Literature Program
 


Wednesday, October 15, 2008 at 7:30 p.m.

$5

Earth's Daughters presents

Don Mitchell & Ruth Thompson

Gray Hair Reading Series

Don Mitchell grew up on the island of Hawai'i. Although as a Stanford undergraduate his professors encouraged him to attempt a career as a writer, he went to Harvard for a Ph.D. in anthropology instead. As a graduate student and professor at Buff State, he specialized in ecological anthropology, but in the mid-1990s he turned his attention to the emerging field of humanistic anthropology, winning the Society for Humanistic Anthropology's Poetry and Fiction prizes. Along the way he has been a photographer, marathoner and ultra-marathoner, professional road race timer, computer programmer, and renovator of old houses. His poetry, fiction, and photographs have appeared in Humanistic Anthropology, Green Mountains Review, New Millennium Writings, Discover, The Boston Phoenix, and elsewhere. His story "Dog Food" was nominated for a Pushcart Prize, and "Slip Pivot" won second place in the New Millennium Writings competition. Much of his work is based on years of living among the Nagovisi people of Bougainville (Papua New Guinea). He is working on a novel set on the island during its brutal decade-long secessionist war. He divides his time between Colden, NY and Hawai'i. 

Ruth Thompson grew up in the San Francisco Bay Area and spent her working life in Los Angeles. In 2007, her poem "Fat Time" won the New Millennium Writings Award, and her poem sequence Family Album won second place in the William Faulkner / Pirate's Alley poetry contest. Her poem, "The Snow Leopard," is featured as one of Michael Morgulis's broadsides in the Tru-Teas Poetry series. Other work has appeared in Sonora ReviewComstock Review, Sow's Ear Poetry ReviewRiver Styx13th Moon, and elsewhere. Ruth received a BA from Stanford and a Ph.D. in American Lit. from Indiana U., and has been a university professor, librarian, community network organizer, college administrator, yoga teacher, and poetry editor of The Eclipse literary magazine. In 2005 she left academia to live in a farmhouse in Colden, NY with her long-lost college sweetheart, teach yoga and meditation, and work on her first book of poems.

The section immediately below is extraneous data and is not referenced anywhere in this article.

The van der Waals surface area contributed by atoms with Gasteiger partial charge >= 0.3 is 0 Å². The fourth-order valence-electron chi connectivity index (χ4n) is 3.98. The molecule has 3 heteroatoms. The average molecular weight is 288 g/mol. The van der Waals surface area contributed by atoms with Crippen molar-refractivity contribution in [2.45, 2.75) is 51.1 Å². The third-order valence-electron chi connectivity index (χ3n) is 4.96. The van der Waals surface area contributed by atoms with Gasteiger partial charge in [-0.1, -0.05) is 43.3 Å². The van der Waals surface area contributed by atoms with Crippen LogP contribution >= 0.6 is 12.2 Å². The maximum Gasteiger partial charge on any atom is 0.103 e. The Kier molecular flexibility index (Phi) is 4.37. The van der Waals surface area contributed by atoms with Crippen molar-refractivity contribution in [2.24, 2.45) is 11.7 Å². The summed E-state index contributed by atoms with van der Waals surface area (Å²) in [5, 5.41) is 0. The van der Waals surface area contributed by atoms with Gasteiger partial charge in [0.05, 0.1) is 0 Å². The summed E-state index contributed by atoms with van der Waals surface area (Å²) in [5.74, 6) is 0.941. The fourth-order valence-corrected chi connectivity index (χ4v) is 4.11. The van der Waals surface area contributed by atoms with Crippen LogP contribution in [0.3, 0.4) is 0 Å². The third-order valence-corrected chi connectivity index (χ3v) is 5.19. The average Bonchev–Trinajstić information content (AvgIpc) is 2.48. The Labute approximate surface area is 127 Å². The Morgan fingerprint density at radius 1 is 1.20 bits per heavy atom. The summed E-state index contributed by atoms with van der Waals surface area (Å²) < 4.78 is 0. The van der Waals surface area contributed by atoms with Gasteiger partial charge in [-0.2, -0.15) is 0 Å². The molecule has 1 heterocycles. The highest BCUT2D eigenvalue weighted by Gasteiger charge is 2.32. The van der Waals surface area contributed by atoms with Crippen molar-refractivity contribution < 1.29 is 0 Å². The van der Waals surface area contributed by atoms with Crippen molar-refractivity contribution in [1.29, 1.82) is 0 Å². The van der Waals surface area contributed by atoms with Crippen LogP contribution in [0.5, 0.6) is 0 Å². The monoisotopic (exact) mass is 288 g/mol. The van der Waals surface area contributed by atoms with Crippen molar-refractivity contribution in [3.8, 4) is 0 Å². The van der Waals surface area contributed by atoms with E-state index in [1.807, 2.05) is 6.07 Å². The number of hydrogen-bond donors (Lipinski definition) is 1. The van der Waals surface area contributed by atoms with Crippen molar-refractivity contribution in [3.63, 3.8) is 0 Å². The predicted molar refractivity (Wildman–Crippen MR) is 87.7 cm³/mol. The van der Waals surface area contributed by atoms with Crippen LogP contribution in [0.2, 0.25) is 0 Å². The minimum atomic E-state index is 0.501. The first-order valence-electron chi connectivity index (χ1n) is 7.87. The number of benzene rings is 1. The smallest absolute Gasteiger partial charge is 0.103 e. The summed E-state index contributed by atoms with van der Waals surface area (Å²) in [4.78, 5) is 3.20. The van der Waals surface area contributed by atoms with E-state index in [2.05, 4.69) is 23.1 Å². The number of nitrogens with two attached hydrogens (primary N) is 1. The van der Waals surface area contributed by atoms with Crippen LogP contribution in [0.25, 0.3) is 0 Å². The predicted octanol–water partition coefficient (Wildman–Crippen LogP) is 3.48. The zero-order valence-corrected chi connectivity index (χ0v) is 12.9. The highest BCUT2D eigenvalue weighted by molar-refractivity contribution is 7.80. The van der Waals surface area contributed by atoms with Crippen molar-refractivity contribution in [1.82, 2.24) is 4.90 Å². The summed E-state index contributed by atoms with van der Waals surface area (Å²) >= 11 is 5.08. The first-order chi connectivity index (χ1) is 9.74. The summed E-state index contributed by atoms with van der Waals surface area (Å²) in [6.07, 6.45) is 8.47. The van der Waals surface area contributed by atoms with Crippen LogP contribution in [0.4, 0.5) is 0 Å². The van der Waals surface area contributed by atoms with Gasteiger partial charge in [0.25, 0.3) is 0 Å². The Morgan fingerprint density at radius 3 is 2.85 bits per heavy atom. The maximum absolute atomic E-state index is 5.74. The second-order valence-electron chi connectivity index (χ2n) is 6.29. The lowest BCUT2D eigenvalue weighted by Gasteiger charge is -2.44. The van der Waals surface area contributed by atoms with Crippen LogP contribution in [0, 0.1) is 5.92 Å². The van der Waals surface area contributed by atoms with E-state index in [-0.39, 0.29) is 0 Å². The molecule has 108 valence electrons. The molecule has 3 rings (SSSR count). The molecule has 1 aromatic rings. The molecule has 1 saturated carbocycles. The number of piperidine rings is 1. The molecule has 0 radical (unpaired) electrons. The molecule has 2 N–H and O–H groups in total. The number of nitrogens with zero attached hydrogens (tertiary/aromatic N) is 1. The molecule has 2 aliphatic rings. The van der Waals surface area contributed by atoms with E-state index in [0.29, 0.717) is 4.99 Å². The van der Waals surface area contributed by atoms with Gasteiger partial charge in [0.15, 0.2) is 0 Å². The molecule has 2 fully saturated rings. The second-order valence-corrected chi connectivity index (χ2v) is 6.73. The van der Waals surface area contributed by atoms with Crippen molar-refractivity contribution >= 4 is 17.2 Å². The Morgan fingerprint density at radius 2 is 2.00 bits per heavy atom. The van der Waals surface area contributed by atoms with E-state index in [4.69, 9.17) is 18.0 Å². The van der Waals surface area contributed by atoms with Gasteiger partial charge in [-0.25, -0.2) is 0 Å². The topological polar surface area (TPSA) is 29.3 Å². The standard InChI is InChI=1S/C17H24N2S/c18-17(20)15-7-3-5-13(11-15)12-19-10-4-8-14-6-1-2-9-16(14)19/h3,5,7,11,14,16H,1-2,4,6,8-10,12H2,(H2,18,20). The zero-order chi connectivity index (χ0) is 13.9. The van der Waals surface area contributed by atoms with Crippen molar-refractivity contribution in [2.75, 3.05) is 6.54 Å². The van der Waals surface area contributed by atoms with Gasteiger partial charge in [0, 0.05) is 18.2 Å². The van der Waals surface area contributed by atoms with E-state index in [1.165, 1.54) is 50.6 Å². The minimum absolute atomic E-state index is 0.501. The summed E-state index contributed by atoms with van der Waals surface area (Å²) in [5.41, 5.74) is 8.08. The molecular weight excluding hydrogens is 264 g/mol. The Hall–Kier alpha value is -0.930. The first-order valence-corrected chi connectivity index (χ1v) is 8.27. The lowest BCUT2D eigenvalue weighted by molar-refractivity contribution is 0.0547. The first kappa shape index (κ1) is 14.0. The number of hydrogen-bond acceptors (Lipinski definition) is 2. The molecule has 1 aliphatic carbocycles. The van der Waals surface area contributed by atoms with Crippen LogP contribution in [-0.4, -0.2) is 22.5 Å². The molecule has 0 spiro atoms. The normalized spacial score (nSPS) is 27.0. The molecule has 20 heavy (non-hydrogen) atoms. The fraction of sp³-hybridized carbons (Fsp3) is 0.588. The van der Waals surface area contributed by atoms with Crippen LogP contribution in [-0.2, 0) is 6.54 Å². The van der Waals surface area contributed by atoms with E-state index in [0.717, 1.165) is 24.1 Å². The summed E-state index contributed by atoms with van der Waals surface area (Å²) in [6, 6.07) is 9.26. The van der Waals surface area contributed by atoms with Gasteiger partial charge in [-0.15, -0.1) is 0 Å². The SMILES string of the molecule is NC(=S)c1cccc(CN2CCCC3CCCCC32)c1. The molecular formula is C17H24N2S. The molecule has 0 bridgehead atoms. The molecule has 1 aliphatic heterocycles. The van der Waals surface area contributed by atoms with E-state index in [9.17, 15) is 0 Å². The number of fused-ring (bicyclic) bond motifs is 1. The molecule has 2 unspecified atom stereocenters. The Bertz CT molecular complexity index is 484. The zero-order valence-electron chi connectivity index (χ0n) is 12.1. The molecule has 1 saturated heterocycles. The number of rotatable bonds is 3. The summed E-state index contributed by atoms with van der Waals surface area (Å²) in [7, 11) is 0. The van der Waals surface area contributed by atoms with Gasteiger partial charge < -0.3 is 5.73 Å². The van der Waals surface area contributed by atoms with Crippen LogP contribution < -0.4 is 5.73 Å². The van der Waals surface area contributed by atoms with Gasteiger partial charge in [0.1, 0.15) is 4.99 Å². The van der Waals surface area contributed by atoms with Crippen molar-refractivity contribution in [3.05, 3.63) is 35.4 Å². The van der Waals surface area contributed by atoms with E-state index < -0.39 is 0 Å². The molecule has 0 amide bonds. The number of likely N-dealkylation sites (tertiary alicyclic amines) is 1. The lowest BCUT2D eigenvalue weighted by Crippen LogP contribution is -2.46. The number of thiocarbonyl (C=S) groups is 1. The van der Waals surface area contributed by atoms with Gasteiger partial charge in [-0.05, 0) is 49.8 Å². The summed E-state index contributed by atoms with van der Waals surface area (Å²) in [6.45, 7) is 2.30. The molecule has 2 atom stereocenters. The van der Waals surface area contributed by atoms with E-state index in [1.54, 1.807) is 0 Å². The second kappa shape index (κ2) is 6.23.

Some publications related to this event:
October, 2008 - 2008

 
 
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Laylah Ali
Paintings and Drawings


Laylah Ali's work explores power dynamics and interpersonal conflict through compositions that position culturally, racially and sexually ambiguous figures in precarious, loaded, and unexpectedly humorous situations. Ali uses concise—even minimal—imagery that is specific in rendering and intent. While there are narratives in Ali's work, they are stories whose open spaces often give them the atmosphere of fables.